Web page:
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The debate on whether or not race radios should be used has hit another peak. In case you’re not familiar with the current rules, the UCI has forbidden race radios in all races lower than World Calendar status for 2011. This basically means that you won’t be seeing race radios during any race that’s not shown on SBS this year (thank you SBS!). To say it more formally, the ban is in effect for races ranked 1.HC/2.HC and below.
As you might have heard, there was a relatively small race last weekend called the Trofeo Palma de Mallorca where many of the teams protested by wearing the radios. In the end, Tyler Farrar won, but the race was nullified because of the standoff between officials and riders.
From what I understand, AIGCP members (the representatives from ProTeams and Professional Continental teams) voted 18-2 against the radio ban. I also read on cyclingnews that when the UCI canvassed opinions from the pro peloton, there were 304 riders who wanted to keep the radios, and only 40 backed the decision for the ban.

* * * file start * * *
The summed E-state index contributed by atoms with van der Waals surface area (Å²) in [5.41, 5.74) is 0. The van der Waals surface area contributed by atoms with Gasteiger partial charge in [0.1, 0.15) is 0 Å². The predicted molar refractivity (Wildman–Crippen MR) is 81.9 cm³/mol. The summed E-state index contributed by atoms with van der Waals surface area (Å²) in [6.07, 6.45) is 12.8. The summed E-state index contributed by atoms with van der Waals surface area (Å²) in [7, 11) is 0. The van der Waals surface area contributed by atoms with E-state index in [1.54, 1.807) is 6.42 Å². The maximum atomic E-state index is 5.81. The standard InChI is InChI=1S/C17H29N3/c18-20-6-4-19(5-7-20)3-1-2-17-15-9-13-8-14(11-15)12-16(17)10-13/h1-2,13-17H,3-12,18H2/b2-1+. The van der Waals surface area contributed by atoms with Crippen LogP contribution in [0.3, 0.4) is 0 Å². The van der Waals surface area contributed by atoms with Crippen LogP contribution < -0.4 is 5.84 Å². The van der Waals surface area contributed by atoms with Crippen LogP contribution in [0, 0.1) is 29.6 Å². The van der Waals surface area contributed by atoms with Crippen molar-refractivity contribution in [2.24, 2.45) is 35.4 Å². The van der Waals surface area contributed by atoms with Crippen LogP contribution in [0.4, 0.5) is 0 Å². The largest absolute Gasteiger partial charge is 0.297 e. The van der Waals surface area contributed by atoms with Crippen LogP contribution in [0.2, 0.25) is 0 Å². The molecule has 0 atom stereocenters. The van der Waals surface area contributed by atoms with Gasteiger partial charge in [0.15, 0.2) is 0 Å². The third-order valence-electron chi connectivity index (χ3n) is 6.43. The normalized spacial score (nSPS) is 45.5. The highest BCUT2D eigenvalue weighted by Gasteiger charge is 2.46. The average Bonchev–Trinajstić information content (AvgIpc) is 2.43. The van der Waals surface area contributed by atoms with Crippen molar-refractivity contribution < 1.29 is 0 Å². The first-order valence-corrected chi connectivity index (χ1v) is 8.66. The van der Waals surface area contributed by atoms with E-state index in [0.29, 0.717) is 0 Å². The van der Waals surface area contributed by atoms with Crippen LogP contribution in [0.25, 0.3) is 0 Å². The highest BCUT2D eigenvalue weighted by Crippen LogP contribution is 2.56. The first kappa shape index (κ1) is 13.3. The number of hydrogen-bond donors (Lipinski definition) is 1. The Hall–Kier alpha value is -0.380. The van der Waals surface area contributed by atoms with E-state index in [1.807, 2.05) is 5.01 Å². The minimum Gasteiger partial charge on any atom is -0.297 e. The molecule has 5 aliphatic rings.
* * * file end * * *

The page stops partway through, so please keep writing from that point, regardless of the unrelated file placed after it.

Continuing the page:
What does all this mean? Well, there are two issues at stake. First, there’s the obvious debate on whether or not radios should be used during races. Second, there is the issue that the riders are not getting sufficient input in the governance of cycling are now pushing back:
I’m not going to write about things that I do not know for certain and can’t back up. There could be all sorts of greater agendas at stake here and I’ve read all the conspiracy theories. If you want to read a very good blog that touches on the politics of cycling, have a look at the Inner Ring.
What I can write about however is my opinion on this radio debate based on my limited experience from being in team cars during professional level races on a few occasions. When this debate comes up, it always comes back to the riders and DS’s (Director Sportifs) wanting the radios for safety reasons. Here are some thoughts and examples of what I’ve observed with the use of race radios: